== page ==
The issue of conflict – or ways of handling conflict — has been on my mind. I wrote an article that appeared on The Huffington Post on the topic. I keep thinking about how I personally manage conflict and where that style is on the masculine-feminine continuum. Some people who read my recent article felt I was critical of the feminine way of handling conflict. I am.
If you draw a straight line to represent the continuum of conflict styles, on the far left is aggression; then at the one-quarter mark is direct conflict; at the three-quarter mark is indirect conflict; and on the far right is conflict avoidance. There are “hybrids” all along the line—like direct conflict that is somewhat aggressive or conflict that is a cross between direct and indirect (direct but gentle). On the left side are masculine styles of conflict (practiced by both men and women but more frequently by men); on the right are feminine styles (also practiced by both but mostly by women).
It is easy to see the downsides of aggressive conflict. Screaming, yelling and punching just do not work. In my article, I take aim at indirect conflict. Maybe it is because I see it in myself. Conflict has been particularly ineffective for me when it is with another woman. I have trouble speaking up when I am irritated or frustrated even with good girlfriends. And when I do speak up . . . it often doesn’t go well. Here are some examples:
- I felt frustrated with a friend, over and over, for being on her cell phone so much when we were together. I said nothing but felt hurt.
- A woman who was once a close friend expressed anger at me often. When I tried to tell her my side and how it felt for her to be so critical, she just defended. She refused to read a letter I had written. We haven’t spoken in five years.
- I felt frustrated that another friend was frequently late to our lunch or dinner dates. I tried to tell her that. She simply defended her action; I could feel tension in the air.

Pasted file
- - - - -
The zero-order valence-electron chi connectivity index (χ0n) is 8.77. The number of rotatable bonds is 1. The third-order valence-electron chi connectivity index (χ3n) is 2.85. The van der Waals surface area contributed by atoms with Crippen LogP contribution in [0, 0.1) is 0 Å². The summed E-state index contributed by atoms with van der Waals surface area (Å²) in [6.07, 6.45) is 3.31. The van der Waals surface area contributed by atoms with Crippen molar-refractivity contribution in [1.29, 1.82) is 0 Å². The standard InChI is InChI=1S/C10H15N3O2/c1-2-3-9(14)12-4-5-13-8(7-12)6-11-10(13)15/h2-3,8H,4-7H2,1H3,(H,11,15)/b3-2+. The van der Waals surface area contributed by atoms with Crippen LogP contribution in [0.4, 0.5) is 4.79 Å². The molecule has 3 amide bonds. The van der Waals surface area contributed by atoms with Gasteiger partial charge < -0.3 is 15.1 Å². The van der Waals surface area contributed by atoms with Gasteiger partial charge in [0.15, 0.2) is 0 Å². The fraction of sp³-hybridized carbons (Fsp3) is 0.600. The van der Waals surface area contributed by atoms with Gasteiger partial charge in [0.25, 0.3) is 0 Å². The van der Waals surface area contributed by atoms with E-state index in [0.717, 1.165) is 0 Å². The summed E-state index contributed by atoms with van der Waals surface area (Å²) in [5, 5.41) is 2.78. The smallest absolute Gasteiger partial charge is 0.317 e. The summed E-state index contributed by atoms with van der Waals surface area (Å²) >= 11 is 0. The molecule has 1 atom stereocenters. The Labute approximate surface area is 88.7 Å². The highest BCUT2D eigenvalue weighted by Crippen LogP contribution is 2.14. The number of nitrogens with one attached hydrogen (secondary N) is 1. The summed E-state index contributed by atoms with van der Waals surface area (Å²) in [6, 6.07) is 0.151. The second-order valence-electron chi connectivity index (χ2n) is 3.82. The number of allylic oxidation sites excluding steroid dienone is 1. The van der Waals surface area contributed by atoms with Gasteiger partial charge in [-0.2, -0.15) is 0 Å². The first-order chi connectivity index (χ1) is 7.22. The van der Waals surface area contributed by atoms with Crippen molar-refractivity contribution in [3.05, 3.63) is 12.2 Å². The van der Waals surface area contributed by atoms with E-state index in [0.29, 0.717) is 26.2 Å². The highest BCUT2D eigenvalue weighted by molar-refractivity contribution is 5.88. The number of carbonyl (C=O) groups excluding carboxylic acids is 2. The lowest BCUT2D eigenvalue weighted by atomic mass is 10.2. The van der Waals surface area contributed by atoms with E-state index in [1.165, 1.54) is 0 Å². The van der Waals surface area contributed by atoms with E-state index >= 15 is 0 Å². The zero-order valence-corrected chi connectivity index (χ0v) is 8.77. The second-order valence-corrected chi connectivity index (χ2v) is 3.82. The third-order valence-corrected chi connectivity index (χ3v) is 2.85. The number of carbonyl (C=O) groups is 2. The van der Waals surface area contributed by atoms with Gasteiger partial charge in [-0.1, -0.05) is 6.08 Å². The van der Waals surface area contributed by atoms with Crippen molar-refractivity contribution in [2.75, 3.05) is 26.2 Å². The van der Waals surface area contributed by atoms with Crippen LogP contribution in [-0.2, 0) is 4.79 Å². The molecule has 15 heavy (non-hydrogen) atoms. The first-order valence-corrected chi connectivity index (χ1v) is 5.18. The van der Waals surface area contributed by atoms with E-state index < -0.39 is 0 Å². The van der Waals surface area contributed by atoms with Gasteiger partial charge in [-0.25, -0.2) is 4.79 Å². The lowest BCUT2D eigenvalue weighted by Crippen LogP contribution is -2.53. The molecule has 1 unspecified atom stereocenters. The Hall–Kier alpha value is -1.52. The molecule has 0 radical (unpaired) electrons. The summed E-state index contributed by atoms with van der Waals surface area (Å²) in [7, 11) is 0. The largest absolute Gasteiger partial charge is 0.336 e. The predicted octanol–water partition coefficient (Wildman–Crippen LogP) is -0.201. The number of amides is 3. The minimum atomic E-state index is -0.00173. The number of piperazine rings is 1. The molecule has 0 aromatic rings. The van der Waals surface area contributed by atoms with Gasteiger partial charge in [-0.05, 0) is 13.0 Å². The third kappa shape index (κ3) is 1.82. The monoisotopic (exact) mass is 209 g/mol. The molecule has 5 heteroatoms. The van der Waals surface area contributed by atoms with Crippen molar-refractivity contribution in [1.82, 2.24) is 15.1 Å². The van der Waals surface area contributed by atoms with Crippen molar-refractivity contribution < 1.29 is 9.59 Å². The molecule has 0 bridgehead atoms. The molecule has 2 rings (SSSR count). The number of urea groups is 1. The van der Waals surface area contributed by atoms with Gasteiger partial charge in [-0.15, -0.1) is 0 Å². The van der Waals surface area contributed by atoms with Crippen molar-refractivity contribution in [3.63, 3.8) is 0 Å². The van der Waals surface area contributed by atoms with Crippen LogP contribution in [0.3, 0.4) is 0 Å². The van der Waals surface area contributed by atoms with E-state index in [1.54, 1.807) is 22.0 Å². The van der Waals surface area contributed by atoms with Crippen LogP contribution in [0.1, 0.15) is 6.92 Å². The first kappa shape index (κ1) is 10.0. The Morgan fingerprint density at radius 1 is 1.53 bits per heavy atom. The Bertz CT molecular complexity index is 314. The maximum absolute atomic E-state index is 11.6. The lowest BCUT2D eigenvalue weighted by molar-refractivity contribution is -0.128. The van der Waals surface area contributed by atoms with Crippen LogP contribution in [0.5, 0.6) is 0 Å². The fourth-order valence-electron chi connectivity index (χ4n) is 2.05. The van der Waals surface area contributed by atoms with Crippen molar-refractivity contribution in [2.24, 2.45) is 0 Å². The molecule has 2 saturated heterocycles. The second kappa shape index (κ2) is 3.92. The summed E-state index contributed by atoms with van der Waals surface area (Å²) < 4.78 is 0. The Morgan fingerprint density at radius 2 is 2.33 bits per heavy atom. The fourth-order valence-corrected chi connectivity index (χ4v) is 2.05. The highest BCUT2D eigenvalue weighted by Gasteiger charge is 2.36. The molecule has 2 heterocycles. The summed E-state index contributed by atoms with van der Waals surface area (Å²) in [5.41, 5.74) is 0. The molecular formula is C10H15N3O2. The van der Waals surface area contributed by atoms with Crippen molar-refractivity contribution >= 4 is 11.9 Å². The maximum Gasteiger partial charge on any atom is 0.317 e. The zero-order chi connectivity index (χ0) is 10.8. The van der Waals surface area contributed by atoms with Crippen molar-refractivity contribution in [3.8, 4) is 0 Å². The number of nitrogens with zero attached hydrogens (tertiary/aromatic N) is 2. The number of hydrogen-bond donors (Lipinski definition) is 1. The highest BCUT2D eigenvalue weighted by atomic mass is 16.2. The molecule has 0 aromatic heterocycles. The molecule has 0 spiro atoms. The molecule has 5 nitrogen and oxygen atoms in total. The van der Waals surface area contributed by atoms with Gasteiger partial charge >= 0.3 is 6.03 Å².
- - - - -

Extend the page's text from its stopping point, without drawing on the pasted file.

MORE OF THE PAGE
All of these are about conflict with another woman. All demonstrate ways of doing conflict on the feminine side of the continuum. Ugh! The problem is that, even when I have tried speaking up about what is bothering me (direct conflict), in these instances, I have not reached the kind of resolution that feels complete.
A male friend read a draft of my article. He told me to take out the part about taking conflict personally. I told him I couldn’t – because the typical woman (I am like this) simply does take conflict personally. This seems to be a true gender difference. For women, emotions are involved. It’s all about our brain structure, hormones and how little girls are raised. I wrote about this in an early blog. Telling a woman, “It’s not personal” does nothing to change her feelings.
I just find little redeeming value in the feminine (indirect) approach to conflict. And yet I have had little luck doing direct conflict with women. The conflict that provoked my article (I tell the story there) did reach healthy resolution; but it took real commitment – and several weeks. I think the lesson is that, when women have a dispute, both parties need to practice that “direct but gentle” hybrid form of conflict – and try to manage those inevitable emotions.
Have you seen women do conflict well?